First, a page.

By Dr. J Scott Younger
I first went to Israel in 1971 to present a paper at a Hydraulics Research Conference at the Institute in Tel Aviv in 1971, two years before the Yom Kippur war and four after the 6-day one. I spent a week there all told, and visited Jerusalem, of course, and visited a kibbutz, located between Tel Aviv and Jerusalem. In Jerusalem I visited the ‘Wailing Wall’, al Aqsa Mosque, the third most important place in the Moslem religion after Mecca and traced some of where Jesus Christ trod, before he was crucified. Jerusalem is very important to all three monotheistic religions. The people were very pleasant, wanted to be liked.
The next time I was in the Middle East area was in 1978 when a few months were spent in Saudi Arabia working on the Jubail project. I went to Riyadh to witness the signing of our contract and was kept waiting in the usual way by the Minister! I visited Jordan in 1998 to see ‘famous’ Petra and travelled up to Amman, stopping off at various sites, particularly if they had a Roman connection. My future son-in-law was on an archaeology project studying Roman military history. We also stopped for a while to look towards the West Bank, across the river Jordan, which is a key issue in today’s problem.
Much of the problem emanates from what is called the 1917 Balfour declaration. In this short document, the then British foreign secretary, Arthur Balfour, promised Baron Lionel Rothschild, Head of the British Jewish community in Britain, land for the Jews in Palestine, which was then under British mandate. But in the text of the declaration, it was also clearly stated that the civic and religious rights of the existing people who lived in Palestine were to be honoured. The declaration took several, sometimes difficult meetings over a year for agreement to be reached. It was also a time when the centuries old Ottoman empire, which had exercised control over the area, was in its dying days. Meantime, come 1916, the Arabs had risen up against the Ottoman Turks helping to drive them back and lay the ground for the land of Palestine. The exploits of T E Lawrence in this context and who wrote the Seven Pillars of Wisdom, published in 1926, are worth a read.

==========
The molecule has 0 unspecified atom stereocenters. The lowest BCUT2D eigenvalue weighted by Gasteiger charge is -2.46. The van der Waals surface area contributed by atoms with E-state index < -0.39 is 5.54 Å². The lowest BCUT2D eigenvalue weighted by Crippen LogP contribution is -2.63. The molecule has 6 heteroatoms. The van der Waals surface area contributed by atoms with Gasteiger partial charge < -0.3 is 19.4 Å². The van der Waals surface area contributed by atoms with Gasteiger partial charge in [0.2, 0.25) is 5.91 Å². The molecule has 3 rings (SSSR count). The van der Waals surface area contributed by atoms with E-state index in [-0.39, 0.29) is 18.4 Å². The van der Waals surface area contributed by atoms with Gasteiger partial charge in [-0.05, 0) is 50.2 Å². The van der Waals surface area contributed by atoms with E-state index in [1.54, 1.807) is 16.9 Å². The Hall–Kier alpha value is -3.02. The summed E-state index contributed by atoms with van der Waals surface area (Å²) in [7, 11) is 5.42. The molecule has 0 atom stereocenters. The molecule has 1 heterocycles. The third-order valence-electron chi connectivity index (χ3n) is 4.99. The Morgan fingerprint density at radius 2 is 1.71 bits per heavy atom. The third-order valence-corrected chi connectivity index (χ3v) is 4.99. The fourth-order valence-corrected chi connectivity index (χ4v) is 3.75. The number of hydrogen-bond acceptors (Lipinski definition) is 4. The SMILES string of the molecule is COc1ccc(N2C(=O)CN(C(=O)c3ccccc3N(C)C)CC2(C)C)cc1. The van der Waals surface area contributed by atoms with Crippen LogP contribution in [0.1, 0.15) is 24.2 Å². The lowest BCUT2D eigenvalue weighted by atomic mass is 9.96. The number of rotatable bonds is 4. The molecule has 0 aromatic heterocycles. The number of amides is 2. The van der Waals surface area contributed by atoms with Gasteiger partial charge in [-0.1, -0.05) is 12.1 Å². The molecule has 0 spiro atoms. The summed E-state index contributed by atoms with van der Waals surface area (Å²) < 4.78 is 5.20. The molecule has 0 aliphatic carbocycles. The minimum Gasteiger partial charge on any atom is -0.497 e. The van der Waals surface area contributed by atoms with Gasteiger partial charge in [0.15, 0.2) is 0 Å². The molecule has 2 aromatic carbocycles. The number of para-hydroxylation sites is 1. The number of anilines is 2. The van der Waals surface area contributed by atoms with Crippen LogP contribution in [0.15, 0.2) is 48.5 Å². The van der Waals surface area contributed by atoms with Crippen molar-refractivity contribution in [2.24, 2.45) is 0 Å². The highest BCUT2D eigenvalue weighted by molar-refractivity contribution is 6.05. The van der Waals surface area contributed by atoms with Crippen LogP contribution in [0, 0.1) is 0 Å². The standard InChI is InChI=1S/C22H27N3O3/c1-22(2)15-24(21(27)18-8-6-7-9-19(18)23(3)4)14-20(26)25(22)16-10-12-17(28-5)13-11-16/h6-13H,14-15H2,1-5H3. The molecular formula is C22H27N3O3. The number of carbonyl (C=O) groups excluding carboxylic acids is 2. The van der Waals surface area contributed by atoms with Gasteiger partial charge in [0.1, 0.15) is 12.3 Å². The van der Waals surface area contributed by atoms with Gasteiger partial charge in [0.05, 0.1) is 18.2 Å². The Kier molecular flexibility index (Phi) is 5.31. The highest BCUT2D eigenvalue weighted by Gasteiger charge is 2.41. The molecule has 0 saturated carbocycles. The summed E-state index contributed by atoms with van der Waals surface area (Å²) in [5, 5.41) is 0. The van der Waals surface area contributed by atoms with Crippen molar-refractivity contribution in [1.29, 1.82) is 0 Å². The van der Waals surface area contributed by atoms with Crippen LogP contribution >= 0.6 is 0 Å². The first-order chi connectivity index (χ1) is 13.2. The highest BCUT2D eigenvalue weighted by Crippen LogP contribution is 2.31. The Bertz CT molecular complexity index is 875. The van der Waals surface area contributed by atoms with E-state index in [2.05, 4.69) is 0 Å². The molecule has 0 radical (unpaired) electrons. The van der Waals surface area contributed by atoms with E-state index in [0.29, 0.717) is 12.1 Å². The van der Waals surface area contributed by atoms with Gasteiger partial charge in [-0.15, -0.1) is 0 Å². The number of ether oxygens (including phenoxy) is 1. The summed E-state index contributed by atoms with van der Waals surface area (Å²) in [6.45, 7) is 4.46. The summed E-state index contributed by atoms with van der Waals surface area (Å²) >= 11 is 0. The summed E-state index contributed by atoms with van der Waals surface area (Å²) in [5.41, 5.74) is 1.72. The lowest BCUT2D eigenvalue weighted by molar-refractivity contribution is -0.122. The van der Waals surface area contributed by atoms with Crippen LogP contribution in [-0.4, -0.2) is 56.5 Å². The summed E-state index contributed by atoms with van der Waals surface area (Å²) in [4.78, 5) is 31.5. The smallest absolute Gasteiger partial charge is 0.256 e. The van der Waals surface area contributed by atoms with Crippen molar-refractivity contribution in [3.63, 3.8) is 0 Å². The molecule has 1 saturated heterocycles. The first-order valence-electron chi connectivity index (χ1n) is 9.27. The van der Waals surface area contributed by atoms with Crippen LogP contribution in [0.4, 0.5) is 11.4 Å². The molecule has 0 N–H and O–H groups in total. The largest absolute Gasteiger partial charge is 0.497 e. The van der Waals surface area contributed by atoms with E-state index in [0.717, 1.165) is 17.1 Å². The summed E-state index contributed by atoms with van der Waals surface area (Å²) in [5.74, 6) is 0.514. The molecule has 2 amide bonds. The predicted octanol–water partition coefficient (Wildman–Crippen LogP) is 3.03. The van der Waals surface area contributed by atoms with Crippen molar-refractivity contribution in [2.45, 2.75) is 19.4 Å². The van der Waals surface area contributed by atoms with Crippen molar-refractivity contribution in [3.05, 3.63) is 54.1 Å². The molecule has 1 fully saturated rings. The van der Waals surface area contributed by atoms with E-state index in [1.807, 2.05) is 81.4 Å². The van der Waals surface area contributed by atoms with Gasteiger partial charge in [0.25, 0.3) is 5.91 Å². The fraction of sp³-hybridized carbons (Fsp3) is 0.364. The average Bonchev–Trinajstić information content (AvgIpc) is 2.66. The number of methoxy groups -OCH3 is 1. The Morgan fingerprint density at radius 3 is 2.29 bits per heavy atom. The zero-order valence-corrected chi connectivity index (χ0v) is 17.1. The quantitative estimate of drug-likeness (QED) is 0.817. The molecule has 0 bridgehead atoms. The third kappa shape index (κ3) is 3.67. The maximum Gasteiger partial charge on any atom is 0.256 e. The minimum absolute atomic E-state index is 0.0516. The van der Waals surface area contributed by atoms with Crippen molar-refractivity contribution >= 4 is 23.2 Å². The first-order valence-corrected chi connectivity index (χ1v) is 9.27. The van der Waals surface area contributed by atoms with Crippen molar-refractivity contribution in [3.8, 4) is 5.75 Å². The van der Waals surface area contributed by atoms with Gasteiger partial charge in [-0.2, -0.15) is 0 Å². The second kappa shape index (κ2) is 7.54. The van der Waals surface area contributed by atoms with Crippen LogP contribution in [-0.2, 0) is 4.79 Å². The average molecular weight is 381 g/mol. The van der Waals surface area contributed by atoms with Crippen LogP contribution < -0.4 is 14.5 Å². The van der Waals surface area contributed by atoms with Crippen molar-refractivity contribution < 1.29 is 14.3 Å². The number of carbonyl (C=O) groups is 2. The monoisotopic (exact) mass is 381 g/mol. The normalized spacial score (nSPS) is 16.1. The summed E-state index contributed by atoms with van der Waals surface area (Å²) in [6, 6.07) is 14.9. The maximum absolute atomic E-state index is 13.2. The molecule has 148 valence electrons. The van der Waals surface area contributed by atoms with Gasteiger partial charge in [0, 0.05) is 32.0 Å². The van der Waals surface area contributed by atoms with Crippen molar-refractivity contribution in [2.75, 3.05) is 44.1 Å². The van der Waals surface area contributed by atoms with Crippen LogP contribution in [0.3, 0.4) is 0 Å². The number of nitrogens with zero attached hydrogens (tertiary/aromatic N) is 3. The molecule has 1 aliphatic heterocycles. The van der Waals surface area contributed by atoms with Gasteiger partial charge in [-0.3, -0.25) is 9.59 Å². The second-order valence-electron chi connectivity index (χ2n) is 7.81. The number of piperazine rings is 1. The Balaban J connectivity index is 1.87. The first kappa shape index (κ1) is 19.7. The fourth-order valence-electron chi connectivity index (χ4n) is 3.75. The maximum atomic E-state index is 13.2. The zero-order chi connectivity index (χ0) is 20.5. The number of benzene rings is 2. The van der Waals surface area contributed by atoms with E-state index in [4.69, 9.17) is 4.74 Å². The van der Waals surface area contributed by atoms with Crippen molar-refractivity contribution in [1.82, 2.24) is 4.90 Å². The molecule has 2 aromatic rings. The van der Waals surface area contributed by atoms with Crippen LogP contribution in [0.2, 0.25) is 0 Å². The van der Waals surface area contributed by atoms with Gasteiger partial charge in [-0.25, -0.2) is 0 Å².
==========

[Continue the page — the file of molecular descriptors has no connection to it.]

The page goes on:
There was a steady movement of Jewish people from European countries in the two decades following the Balfour declaration, the migration accelerating as the intent of the Nazis in Germany became clearer. The Jewish community in Palestine which had been very small at the time of WWI grew to about 9% by the time of WWII. Before the British mandate ended in 1948, a two-state solution was agreed for implementation by a majority of members of the UN on 29 November 1947, and a partition of the land was to be effected. The Jewish homeland was to occupy some 56% of the area, the area being found to contain the better ground. There was some dissent naturally and arguments, and stronger, have continued to this day. Some salient points are summarized in the following discussion.
It would be trite to say that this complex issue, the roots of which go back many generations, can be covered in a few sentences. There have been a good number of attempts in the past 70 years to solve the dispute arising between the parties, some being stirred by outside influences as the present one is also. One has to only think of US Presidents that have tried to bring the Israeli and Palestinian factions together – e.g. Carter and Clinton. The first notable attempt to bring the Palestinians and Israelis together was by Jimmy Carter at Camp David in the US in 1978 which provided the groundwork for the Oslo Accords in 1993, when Bill Clintonwas President. This acknowledged the work of Carter, putting more substance on the earlier agreement. It was in two parts, first in Washington, DC, and then in Egypt in 1995. The Oslo Accords were arguably the most important with the two sides facing off and agreeing to work together towards a two-state solution where the Palestinians, represented by the PLO, would have responsibility for the Gaza strip and the West Bank.
A few matters followed which prevented the success of the Accords, which were to be finalised by 1999. The first concerned the Palestinians who did not have a democratically elected government yet and were weak and were thus subject to Islamic radicals. The second concerned the influence of the strongly religious Jewish faction on the Israeli side. A turning point came in 1995 when a Jewish extremist shot and killed Yitzhak Rabin at a rally. This brought the Benjamin Netanyahu party to prominence and he to becoming Prime Minister in 1996. Unfortunately, he had a distinctly jaundiced view of the Palestinians. He equates them with the terrorists who killed his elder brother, Jonathan, when leading a small detail of special forces who successfully rescued Jewish air hostages taken on a flight to Entebbe, Uganda in 1975. On the other hand, he has countered a not unreasonable fear of Israel’s neighbouring countries, whose attitude to Israel’s existence was unwarranted, particularly where they took on an Islamic fundamentalist view and harboured extremists, e.g. Iran.